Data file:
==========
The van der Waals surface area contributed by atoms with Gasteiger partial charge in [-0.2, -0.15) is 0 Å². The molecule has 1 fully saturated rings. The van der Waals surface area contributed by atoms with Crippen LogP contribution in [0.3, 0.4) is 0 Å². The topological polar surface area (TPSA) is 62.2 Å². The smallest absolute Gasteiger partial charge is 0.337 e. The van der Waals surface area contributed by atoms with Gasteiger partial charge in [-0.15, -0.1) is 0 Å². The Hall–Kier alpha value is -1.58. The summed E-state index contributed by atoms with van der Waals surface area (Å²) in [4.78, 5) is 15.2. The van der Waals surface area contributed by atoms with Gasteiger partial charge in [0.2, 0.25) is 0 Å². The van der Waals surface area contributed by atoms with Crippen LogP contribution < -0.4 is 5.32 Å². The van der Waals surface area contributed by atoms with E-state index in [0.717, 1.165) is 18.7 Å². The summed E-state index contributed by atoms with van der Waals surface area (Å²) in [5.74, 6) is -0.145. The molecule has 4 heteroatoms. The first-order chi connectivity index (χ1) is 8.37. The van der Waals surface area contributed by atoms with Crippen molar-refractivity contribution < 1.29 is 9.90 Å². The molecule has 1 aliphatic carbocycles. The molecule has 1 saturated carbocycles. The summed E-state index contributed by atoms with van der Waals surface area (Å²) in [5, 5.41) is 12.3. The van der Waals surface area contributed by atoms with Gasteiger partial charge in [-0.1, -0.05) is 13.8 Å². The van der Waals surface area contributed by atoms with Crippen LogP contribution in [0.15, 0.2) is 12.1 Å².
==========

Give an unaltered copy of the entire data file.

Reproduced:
The van der Waals surface area contributed by atoms with Gasteiger partial charge in [-0.2, -0.15) is 0 Å². The molecule has 1 fully saturated rings. The van der Waals surface area contributed by atoms with Crippen LogP contribution in [0.3, 0.4) is 0 Å². The topological polar surface area (TPSA) is 62.2 Å². The smallest absolute Gasteiger partial charge is 0.337 e. The van der Waals surface area contributed by atoms with Gasteiger partial charge in [-0.15, -0.1) is 0 Å². The Hall–Kier alpha value is -1.58. The summed E-state index contributed by atoms with van der Waals surface area (Å²) in [4.78, 5) is 15.2. The van der Waals surface area contributed by atoms with Gasteiger partial charge in [0.2, 0.25) is 0 Å². The van der Waals surface area contributed by atoms with Crippen LogP contribution < -0.4 is 5.32 Å². The van der Waals surface area contributed by atoms with E-state index in [0.717, 1.165) is 18.7 Å². The summed E-state index contributed by atoms with van der Waals surface area (Å²) in [5.74, 6) is -0.145. The molecule has 4 heteroatoms. The first-order chi connectivity index (χ1) is 8.37. The van der Waals surface area contributed by atoms with Crippen molar-refractivity contribution < 1.29 is 9.90 Å². The molecule has 1 aliphatic carbocycles. The molecule has 1 saturated carbocycles. The summed E-state index contributed by atoms with van der Waals surface area (Å²) in [5, 5.41) is 12.3. The van der Waals surface area contributed by atoms with Gasteiger partial charge in [-0.1, -0.05) is 13.8 Å². The van der Waals surface area contributed by atoms with Crippen LogP contribution in [0.15, 0.2) is 12.1 Å².